The Basics of Machine Learning and Artificial Intelligence and Physical Security | PSA Emerging Technology Committee
Created on behalf of the PSA Technical Committee by Joshua Akre, Performance Engineering Manager at Northland Controls.
Machine learning is a growing trend in the physical security industry due to its pattern recognition capabilities. Machine learning and artificial intelligence (AI) can automatically monitor social media feeds, advertisements, and recommended searches; identify spam emails; perform facial and image recognition, and has even given us self-driving cars. All of these examples are made possible through a trained model that recognizes patterns and makes accurate decisions based on those recognitions. This article is a basic introduction to what makes machine learning and artificial intelligence possible including data sets and neural networks, and how they benefit the physical security industry.
Let’s start with the first step in collecting information for machine learning and AI: a data set. Data sets are accumulations of specific elements or figures in a given set of information. For example, a photo album or a collection of pictures and videos could be considered a data set. Modern smartphone and photo apps process these data sets and can automatically apply filters or adjustments to photos based on past user editing choices. These apps constantly collect information from submitted photos in order to learn how thousands of their users adjust and filter them based on specific type, such as selfies, in order to apply automatic filters to any similar photos used within the app. This is an example of a neural network learning from a large dataset to infer editing style preference.
Artificial neural networks are modeled after the human mind in regard to classifying and recalling patterns. The more a person sees, the more complex their classifications can become. Take for instance the color orange. If a child sees an orange crayon, they may not recognize the nuances of the color’s gradient, and might only be able to identify the color as “orange”. If an experienced artist saw the crayon, they may identify the color as pumpkin, amber, or apricot because they recognize the shades of the crayon’s color tone. As the child is taught more about colors, their color identification accuracy increases, and they are able to recognize more and more color groups. Exposing machine learning or AI to new datasets and teaching them what the data sets are is called corrective guidance and it is how neural networks are trained.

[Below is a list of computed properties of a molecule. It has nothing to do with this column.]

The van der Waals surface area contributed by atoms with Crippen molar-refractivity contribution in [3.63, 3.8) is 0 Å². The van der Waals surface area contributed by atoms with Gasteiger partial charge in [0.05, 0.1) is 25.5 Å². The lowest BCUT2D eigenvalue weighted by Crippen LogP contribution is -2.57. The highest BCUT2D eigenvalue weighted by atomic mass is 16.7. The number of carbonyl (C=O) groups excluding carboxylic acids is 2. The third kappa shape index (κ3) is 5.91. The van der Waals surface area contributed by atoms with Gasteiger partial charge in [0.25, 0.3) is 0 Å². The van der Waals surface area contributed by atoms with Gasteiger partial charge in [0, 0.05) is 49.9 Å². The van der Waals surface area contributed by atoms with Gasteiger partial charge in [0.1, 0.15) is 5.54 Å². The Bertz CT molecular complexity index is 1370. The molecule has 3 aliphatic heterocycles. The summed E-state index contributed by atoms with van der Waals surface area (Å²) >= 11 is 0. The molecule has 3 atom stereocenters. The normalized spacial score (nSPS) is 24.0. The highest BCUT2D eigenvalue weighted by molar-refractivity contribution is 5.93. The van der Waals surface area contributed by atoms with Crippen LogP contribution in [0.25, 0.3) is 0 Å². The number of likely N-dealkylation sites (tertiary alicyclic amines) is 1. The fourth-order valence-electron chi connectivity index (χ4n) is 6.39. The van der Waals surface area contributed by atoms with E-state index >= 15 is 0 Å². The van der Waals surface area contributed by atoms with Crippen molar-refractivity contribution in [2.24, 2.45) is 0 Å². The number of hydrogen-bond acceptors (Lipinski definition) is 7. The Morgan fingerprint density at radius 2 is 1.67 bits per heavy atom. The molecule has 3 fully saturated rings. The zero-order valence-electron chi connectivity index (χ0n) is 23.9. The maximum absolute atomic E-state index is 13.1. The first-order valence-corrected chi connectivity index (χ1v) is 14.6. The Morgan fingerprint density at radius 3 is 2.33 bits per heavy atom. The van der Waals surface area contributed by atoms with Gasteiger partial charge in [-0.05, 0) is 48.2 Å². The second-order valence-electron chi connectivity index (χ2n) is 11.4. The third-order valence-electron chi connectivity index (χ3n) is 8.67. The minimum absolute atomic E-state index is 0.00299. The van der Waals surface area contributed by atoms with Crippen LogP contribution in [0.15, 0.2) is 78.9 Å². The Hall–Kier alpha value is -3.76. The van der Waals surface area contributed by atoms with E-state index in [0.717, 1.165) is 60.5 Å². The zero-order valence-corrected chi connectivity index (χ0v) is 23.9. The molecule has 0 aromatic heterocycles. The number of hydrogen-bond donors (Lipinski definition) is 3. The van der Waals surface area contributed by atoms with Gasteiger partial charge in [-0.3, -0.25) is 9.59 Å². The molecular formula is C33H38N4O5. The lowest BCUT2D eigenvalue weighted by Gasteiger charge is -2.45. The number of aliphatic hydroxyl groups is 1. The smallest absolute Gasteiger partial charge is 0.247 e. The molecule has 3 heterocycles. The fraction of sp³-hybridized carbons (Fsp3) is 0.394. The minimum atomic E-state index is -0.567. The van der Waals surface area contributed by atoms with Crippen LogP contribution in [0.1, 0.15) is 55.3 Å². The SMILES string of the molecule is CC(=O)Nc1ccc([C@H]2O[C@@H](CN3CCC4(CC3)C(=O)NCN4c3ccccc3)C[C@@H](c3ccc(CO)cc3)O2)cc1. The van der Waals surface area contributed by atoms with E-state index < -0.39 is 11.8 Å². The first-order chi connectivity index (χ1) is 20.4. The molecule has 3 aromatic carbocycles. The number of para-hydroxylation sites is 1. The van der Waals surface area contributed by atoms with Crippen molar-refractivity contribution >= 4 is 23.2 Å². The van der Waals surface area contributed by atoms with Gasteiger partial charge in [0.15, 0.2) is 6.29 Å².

Next we can discuss binary selections. These selections are made up of decisions from only two-options at a time: yes or no, true or false, 0 or 1; and are the backbone of neural networks. Let’s use the following photo as an example.
Analyzing this picture, we can make the following binary selections:
Is this a person? No
Is this an animal? Yes
Is this a cat? No
Is this a dog? Yes
Is this a Bull Dog? No
Is this a Labradoodle? Yes
Based on these binary selections, we understand the picture is a Labradoodle dog. To reach this conclusion, a computer using this model would need to be shown hundreds of thousands of images in order to teach each iteration of the neural network how to identify different objects. The neural network then learns what physical features separate a person from an animal, a cat from a dog, and distinctions between even the different species of dogs. A trained neural network is produced when this exercise is repeated with a substantial dataset. This whole process encompasses the basics of machine learning and AI as a computer builds neural networks and finds and recognizes the patterns automatically and autonomously.
Machine learning also categorizes data sets based on programmed options chosen by the user. These programs can be altered by a user and the computer then classifies the picture. For example, many online banking apps have programs that can identify written numbers on a check so that checks can be submitted through mobile deposit. This process is reinforced, corrected, and trained by the numbers typed into the “amount” field and compared to the picture of the check. As the data set increases with more individuals using this method of deposit, the more accurate the banking app’s scanning program can become.
In relation to physical security, many AI platforms use video feeds and stored footage as a massive dataset to categorize pictures and security events, and takes a significant amount of processing power. Many manufactures have physical on-prem solutions that link to an active video monitoring system and pull videos that are deemed of interest to a security operations center (SOC) or a monitoring station. Alerting the SOC or responders through accurate object or sequence identification shows the true value of the trained neural network. Machines processing camera footage, using trained neural networks to identify security incidents, and autonomously sending out alerts is perfect example of machine learning and AI at its best in the physical security industry.
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